The prediction for graduation day was rain, rain, rain. There had been contingency plans. Those were not needed. The sun was shining brightly upon the largest graduating class in the history of High Point University. As HPU President Nido Qubein stepped to the podium, he said, “Look at this! It’s a Hollywood set. This is beautiful!”
And it was a beautiful day with barely a cloud in the sky to celebrate the largest graduating class in the history of HPU, more than 1,400 receiving degrees. The lawn at Roberts Hall was filled to standing room only with over 14,000 jubilant parents and friends. One couldn’t ask for a more perfect day.
I love the pomp and circumstance of the processional led by the faculty marshall and mace bearer followed by kilted bagpipe and drum core, Qubein and commencement speaker Bonnie McElveen-Hunter, the faculty and the graduates.
Qubein always comes up with surprises and did it again. Just as the National Anthem was beautifully sung by the Chamber Singers, five planes from the Bandit Flight Team flew in precision over the campus as a patriotic salute to the graduates. It was quite a sight against that bright blue sky.
The graduation ceremony is the culmination of days of events for the graduates. One of the most anticipated and talked about “talks” is Qubein’s noted “Onward with Faithful Courage” the day before. It is so popular that even dignitaries such as Nancy Pelosi and her husband, Paul, whose grandson, Ryan Kenneally, graduated this year, spent three days in High Point attending all the activities. Actor Dean Cain ‘s son, Christopher Dean Cain, also was a 2023 graduate. William Kennard, chair of the board of AT&T, is not only HPU’s Global Leader in Residence, having been a former FCC chairman and ambassador to the European Union, but he is the father of a 2023 HPU graduate, Robert.
During that speech Qubein said, “Parents, thank you for entrusting us with your children. Through the past four years we have been partners.”
Qubein looked out across the vast crowd and said, “Who would have ever guessed that High Point University would attract the best students in America from coast to coast, from border to border, who would bring families like yours who support us day in and day out and help us build a fabulous institution as a God family and country institution!” Perhaps like in “Field of Dreams,” “If you build it, they will come.” Not only were there more than 14,000 in attendance but the graduation was livestreamed on the internet.
Class President Shreya Rana said she remembered her first day and never knew that on that day she would “begin to feel confident, question myself out of my comfort zone and find my best friend all before noon!” She added, “HPU is a place where nothing feels impossible because we have learned so much and acquired the tools that will make any dream possible because we all know it is not enough to dream it. We must do it.”
Angela Bauer, senior vice president of academic affairs, then read a resolution honoring commencement speaker McElveen-Hunter with an honorary degree of business leadership. Her accolades are immense. Briefly, she is the founder and CEO of Pace Communications, the largest independently owned custom content agency in the nation, the first woman appointed as the chairman of the American Red Cross, where she still serves, a renowned philanthropist and former U.S. ambassador to Finland, and the list goes on.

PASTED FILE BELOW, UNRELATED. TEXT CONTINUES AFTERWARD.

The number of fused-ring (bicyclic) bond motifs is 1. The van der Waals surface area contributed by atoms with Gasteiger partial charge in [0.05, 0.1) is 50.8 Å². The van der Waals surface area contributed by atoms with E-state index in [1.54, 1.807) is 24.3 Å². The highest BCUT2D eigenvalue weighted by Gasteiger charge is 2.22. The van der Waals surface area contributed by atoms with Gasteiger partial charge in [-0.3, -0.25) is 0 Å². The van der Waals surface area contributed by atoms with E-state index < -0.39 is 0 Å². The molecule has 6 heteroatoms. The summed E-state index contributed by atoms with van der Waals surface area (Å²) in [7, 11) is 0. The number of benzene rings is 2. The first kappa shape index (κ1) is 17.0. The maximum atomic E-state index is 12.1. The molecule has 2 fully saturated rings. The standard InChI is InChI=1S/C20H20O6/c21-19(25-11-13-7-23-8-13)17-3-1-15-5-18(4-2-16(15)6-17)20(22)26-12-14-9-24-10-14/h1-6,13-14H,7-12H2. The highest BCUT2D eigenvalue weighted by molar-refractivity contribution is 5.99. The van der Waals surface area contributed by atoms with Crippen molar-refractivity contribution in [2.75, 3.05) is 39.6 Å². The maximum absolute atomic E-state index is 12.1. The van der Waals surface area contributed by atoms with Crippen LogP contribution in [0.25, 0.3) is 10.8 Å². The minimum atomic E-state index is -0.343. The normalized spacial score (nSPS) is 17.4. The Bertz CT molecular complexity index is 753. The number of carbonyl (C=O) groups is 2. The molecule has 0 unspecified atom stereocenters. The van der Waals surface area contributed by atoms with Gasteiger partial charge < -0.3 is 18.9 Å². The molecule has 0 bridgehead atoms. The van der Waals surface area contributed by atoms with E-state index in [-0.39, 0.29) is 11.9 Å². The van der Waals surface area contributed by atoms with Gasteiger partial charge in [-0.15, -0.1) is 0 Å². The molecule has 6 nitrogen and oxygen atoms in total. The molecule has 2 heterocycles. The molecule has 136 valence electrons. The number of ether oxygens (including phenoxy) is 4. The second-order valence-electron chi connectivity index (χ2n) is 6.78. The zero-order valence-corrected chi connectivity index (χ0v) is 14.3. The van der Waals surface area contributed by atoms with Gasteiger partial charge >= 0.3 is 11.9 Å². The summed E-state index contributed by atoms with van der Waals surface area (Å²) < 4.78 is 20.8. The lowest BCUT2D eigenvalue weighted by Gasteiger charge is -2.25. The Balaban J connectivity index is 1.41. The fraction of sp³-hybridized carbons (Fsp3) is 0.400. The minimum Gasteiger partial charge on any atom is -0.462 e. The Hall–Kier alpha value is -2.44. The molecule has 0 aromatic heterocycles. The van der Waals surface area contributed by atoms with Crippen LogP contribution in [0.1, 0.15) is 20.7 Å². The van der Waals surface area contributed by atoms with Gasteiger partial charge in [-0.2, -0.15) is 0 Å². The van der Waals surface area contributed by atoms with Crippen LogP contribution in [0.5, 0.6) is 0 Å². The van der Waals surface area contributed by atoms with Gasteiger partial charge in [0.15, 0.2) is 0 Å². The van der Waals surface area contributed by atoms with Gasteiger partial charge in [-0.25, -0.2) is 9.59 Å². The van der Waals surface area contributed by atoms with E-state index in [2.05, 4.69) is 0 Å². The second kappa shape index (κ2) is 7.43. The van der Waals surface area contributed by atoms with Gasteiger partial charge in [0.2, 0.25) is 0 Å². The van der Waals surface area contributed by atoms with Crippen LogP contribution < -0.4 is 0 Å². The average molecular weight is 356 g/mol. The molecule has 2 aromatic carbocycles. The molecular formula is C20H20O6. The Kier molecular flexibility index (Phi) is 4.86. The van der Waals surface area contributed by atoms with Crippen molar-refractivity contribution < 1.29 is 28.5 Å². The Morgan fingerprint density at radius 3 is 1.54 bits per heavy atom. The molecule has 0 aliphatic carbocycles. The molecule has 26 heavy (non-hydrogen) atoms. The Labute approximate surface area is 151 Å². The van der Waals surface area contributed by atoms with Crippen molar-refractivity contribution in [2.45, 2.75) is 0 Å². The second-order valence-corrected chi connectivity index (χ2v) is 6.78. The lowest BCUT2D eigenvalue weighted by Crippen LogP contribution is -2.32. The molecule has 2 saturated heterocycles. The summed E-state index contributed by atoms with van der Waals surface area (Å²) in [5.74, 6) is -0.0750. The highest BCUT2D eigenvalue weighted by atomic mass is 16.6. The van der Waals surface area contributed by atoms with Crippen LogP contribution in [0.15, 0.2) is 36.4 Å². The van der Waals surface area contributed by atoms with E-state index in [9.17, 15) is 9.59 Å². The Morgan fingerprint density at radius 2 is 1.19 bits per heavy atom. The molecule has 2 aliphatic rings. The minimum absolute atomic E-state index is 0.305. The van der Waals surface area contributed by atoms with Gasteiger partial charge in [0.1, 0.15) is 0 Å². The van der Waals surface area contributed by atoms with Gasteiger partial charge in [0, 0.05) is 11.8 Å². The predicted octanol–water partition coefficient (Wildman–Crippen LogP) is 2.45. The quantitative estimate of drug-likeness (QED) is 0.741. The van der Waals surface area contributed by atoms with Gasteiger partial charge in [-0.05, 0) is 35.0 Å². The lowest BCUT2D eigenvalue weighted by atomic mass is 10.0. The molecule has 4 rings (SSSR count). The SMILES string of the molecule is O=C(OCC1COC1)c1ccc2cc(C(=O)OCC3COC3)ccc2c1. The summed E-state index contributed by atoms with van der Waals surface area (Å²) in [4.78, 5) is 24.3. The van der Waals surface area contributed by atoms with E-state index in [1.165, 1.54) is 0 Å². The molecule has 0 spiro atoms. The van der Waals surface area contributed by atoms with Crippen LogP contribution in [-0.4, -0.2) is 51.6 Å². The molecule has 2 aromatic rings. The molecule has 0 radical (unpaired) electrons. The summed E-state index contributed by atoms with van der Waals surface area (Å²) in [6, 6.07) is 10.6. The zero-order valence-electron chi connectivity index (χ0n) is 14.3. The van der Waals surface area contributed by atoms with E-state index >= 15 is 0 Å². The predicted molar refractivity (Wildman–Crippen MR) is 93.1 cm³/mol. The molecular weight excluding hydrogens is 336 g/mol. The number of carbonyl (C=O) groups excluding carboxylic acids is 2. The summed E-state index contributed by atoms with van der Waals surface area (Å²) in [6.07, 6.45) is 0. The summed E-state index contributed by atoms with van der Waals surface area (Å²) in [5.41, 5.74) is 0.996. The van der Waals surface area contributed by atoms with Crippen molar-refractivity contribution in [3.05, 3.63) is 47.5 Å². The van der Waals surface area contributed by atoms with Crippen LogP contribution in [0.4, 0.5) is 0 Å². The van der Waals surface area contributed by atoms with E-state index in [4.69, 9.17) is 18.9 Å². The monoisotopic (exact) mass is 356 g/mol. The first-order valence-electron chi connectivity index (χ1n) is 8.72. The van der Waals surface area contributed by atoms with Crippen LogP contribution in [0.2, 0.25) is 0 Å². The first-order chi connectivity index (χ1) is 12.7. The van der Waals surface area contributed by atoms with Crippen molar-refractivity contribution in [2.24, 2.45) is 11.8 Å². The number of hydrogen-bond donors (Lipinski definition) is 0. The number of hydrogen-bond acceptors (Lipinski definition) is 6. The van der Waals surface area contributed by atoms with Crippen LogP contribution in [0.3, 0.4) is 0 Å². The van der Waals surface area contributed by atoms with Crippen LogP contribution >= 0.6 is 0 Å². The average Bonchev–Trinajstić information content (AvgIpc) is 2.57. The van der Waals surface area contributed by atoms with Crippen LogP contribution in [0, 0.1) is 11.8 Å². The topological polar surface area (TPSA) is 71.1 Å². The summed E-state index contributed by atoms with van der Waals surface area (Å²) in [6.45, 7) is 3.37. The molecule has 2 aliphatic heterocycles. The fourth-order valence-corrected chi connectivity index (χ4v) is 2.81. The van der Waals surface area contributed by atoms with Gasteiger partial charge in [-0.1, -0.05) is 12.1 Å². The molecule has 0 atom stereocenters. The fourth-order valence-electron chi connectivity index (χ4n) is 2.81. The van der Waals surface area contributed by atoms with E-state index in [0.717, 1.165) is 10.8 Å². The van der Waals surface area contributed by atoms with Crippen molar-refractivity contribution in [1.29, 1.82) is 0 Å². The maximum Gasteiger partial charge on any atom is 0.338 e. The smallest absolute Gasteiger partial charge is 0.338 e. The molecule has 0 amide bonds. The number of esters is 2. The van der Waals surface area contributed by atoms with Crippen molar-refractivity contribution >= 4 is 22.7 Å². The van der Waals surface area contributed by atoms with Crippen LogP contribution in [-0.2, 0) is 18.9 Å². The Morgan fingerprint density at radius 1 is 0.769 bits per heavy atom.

After receiving the honor, McElveen-Hunter, who has been friends with Qubein a long time, said, “When God wants to change a family, an institution, or a village his strategy is always the same; he puts a special person in a strategic place who can make a difference, one fateful, risk-taking visionary willing to think outside the box. I think you all will agree and join me in thanking President Nido Qubein.” She continued and recognized another noted High Pointer, “a heroic American,” former chair of the HPU Board of Trustees, Bob Brown, who “worked with Martin Luther King on desegregation, was a trusted advisor to Nelson Mandela and even paid for to educate Mandela’s children in America.”
She quoted Brown’s words when she met him at a conference 30 years ago: “People are often unreasonable, illogical and self-centered. Forgive them anyway. If you are kind, people may accuse you of selfish ulterior motives. Be kind anyway. If you are successful, you will win some false friends and some true enemies. Succeed anyway. If you are honest and frank, people may cheat you. Be honest and frank anyway. If you find serenity and happiness, they may be jealous. Be happy anyway. The good you do today people often forget tomorrow. Do good anyway. Give the world the best you have. It may never be enough. Give the world the best you have anyway. You see, in the final analysis it’s between you and your God. It was never between you and them anyway.”
She told the story of how Brown would bring bouquets of flowers to her mother, who lived with her after a stroke. McElveen-Hunter said, “People will often forget what you said but they won’t forget how you made them feel. Bob Brown made me and my mother feel loved.”
She spoke about her mother, “She was the mirror who taught us to look for the good in others and to see God’s hand in everything. She instilled in us the power of personal courage, setting goals and achieving them, necessity of service and the sanctity of family. She had many pearls of wisdom, including: Time is precious. Use it wisely. Mediocrity is the greatest sin. Work is the greatest privilege. Failure is a comma, never a period. And ‘can’t’ is a word that does not exist.” She ended, “May God bless you and may God bless America.”
As Marc Foster beautifully sang God Bless America, Clark the eagle soared over the graduating class. The HPU Class of 2023 will also soar to change the world!
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